Barrett, Craig F. , Freudenstein, John .
Rangewide Phylogeography of the mycoheterotrophic Corallorhiza striata Complex (Orchidaceae: Epidendroideae).
The Striped Coralroot (Corallorhiza striata Lindley) is a rootless, reduced-leaved, fungus-eating orchid that shows extensive morphological variation across its North American range from Mexico to Canada. Relationships within this species complex are poorly understood. Three varieties were previously identified using morphometry: var. striata has the largest flowers (northern USA, southern Canada), var. vreelandii has intermediate-sized flowers (US and Mexican Cordilleras), and var. involuta has minuscule flowers (southern Mexico). Furthermore, the recently described C. bentleyi (endangered: Virginia and West Virginia, USA) shows strong morphological affinity to the C. striata complex. However, no DNA-based studies have been applied within this group. We sequenced both the Internal Transcribed Spacer (ITS) and the plastid rbcL gene for 1-6 individuals each from several populations spanning the entire geographic range of C. striata, including individuals from each of the three morphological varieties. We used Maximum Parsimony, Bayesian, Nested Clade, and Coalescent Analyses to address several questions regarding the phylogeography of C. striata. ITS and rbcL gene trees were concordant, although rbcL had higher resolution and support values. The combined ITS + rbcL tree showed increased support and resolution, with several clades specific to geographic regions. These included a Californian clade and a Mexican/ Rocky Mountain clade (both roughly corresponding to vars. vreelandii and involuta), and a "northern" clade (var. striata) nested within the latter. Sister to this collective clade was C. bentleyi + C. striata var. involuta (a single accession from Oaxaca, Mexico), representing the deepest divergence in the C. striata complex. Thus, there are two distinct lineages in the group, each occurring in both Mexico and the USA/ Canada. These results suggest a Mexican origin and northeastern expansion/ diversification of both lineages. They also illustrate the need for further taxonomic treatment; especially concerning collections of var. involuta, which fall in multiple clades in this analysis.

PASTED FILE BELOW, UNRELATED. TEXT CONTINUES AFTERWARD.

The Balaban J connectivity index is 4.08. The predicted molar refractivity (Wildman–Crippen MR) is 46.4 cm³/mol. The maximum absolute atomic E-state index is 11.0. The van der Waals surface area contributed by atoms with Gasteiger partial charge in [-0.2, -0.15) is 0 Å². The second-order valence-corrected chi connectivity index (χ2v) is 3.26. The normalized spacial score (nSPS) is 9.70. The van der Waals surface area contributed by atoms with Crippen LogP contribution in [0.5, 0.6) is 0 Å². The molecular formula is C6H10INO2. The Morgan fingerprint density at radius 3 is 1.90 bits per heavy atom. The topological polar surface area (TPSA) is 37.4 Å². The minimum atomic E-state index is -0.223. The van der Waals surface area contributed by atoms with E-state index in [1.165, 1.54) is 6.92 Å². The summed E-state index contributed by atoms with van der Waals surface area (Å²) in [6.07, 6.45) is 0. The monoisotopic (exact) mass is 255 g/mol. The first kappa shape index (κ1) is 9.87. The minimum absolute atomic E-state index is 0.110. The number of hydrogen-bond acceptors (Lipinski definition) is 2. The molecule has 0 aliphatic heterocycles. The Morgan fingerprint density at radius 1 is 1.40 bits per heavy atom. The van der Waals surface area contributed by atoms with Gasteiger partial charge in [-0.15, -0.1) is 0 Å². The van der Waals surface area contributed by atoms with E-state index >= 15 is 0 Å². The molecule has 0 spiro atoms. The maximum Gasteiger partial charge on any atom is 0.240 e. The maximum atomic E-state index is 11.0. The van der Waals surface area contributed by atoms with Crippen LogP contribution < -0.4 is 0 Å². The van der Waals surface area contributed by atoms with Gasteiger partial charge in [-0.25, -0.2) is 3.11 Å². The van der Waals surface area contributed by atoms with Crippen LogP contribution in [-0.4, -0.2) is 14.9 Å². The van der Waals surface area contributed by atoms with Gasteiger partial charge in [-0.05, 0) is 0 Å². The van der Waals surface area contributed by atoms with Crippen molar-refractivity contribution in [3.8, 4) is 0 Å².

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1 - Ohio State University, Department of Evolution, Ecology, and Organismal Biology, OSU Herbarium (OS), Museum of Biological Diversity, 1315 Kinnear Rd., Columbus, Ohio, 43212, USA
2 - Ohio State University, Department of Evolution, Ecology and Organismal Biology, Museum of Biological Diversity, 1315 Kinnear Rd., Columbus, Ohio, 43212, USA
nest clade analysis
Presentation Type: Oral Paper:Papers for Topics
Location: Lake Michigan/Hilton
Date: Tuesday, July 10th, 2007
Time: 1:00 PM